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Title:Library Binding
Author(s):Orr, James
Subject(s):Serials control systems
Abstract:In analyzing and evaluating binding methods today, as well as projecting and forcasting for the future, let us first focus our attention on some of the significant changes and developments taking place in the industry. Within the last decade, mechanization and technological advancements have made impressive gains in updating library binding. All indications are that this is just the beginning, and that we are moving into an era of accelerated automation and development. Prior to this time, of course, steady progress was realized in binding technology, but it was in far more moderate degrees than what is being experienced now. The sewing machine formerly constituted one of the main mechanized functions, and could probably be considered the most sophisticated operation in the over-all binding process. Other essential but less complex machinery consisted of stamping and type setting equipment, cutting machines, semi-automatic rounding and backing equipment and book presses. These devices usually encompassed the full spectrum in a modern library binding operation.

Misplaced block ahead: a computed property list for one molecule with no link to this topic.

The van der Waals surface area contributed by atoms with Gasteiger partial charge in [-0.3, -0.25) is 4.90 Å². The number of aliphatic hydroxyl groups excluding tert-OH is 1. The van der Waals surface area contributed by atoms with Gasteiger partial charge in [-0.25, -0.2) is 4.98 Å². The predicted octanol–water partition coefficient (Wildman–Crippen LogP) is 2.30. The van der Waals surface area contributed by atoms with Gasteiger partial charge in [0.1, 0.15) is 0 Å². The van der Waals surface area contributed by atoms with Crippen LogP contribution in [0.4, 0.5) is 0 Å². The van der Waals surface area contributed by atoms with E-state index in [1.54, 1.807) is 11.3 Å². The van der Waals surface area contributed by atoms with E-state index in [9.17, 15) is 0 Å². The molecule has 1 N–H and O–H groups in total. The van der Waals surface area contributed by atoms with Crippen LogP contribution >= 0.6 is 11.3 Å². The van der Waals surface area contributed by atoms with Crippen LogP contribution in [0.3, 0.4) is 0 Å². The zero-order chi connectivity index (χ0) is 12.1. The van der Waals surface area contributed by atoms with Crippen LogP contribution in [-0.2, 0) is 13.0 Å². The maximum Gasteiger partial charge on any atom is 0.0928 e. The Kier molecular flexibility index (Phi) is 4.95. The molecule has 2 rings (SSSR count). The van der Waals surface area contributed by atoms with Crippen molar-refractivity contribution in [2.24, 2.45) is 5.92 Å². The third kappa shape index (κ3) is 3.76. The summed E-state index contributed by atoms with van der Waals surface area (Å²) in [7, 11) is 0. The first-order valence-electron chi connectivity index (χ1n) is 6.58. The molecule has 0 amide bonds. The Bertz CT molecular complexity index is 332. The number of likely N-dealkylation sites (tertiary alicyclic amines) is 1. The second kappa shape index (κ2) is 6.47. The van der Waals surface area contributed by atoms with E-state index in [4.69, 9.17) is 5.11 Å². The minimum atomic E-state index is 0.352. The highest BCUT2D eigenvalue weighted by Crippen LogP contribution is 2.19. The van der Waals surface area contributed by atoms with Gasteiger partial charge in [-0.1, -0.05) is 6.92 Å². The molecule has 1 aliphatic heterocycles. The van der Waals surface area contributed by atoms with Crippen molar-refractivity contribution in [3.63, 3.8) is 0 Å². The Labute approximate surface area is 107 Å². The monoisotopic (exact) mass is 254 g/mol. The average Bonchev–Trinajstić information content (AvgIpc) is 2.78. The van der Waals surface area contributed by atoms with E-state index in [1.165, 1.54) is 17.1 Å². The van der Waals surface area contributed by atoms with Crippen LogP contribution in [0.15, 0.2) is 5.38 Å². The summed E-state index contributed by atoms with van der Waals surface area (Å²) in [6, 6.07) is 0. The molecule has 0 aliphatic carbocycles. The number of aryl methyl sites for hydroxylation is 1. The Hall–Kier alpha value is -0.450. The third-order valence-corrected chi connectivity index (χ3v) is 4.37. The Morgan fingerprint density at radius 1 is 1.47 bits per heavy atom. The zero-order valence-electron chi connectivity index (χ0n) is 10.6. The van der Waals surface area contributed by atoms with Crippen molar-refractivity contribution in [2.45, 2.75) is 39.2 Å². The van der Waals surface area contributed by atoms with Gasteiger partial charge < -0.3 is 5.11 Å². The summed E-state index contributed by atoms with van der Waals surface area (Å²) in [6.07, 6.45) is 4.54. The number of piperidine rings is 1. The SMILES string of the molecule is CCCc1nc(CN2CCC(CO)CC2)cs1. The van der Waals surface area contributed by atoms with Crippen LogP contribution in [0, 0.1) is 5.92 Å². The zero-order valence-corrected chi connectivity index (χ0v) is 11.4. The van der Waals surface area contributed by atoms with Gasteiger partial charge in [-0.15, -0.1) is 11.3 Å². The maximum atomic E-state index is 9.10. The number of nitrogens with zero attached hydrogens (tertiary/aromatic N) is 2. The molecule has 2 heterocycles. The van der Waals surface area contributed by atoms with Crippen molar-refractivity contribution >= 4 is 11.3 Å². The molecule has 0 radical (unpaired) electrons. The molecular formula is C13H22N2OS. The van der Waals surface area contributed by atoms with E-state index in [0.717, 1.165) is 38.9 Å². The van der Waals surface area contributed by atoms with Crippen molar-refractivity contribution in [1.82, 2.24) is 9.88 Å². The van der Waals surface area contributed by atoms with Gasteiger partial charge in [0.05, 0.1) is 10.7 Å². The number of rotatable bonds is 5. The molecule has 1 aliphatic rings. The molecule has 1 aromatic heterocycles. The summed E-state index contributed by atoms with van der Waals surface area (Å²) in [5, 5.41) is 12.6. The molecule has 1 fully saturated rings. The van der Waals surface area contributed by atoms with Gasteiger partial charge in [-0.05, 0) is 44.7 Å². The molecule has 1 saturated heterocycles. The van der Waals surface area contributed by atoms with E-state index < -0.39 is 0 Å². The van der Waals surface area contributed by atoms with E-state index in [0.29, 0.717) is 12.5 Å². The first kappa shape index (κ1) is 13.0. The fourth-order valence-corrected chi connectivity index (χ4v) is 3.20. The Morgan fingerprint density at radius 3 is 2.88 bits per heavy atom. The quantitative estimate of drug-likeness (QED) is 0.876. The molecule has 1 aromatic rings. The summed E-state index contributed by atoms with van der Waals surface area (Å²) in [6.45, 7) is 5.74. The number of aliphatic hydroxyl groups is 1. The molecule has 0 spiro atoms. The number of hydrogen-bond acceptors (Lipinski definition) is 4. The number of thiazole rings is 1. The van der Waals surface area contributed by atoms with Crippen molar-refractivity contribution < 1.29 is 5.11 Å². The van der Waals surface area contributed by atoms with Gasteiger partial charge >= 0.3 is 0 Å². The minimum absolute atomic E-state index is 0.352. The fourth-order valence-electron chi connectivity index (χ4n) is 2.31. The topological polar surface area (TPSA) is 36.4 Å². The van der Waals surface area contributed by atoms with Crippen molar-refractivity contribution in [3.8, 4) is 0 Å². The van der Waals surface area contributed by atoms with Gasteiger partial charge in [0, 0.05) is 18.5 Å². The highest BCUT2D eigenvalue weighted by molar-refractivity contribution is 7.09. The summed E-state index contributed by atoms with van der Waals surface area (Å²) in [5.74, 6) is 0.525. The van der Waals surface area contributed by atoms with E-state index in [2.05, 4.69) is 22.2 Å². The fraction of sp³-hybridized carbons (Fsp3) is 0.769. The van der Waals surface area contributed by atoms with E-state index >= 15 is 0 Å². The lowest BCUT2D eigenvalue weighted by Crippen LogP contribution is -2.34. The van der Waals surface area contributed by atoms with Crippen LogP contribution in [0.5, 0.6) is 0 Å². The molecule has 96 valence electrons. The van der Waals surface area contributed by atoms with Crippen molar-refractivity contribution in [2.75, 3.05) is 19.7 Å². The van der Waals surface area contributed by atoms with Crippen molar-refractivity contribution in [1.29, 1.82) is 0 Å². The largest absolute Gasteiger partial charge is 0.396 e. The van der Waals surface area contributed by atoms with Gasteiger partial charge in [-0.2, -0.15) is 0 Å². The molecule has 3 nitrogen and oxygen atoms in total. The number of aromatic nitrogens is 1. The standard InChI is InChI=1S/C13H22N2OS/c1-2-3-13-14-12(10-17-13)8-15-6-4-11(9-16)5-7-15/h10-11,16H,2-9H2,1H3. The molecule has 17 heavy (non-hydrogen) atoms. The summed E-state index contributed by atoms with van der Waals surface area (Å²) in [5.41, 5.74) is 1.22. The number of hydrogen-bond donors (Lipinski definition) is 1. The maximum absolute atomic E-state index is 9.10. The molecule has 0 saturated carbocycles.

Issue Date:1969
Publisher:Graduate School of Library Science. University of Illinois at Urbana-Champaign.
Citation Info:In W.C. Allen (ed). 1969. Serial publications in large libraries. Urbana, Il: Graduate School of Library Science: 90-94.
Series/Report:Allerton Park Institute (16th : 1969)
Genre:Conference Paper / Presentation
Type:Text
Language:English
URI:http://hdl.handle.net/2142/1572
ISSN:0536-4604
Publication Status:published or submitted for publication
Rights Information:Copyright owned by Board of Trustees of the University of Illinois. 1969.
Date Available in IDEALS:2007-07-17


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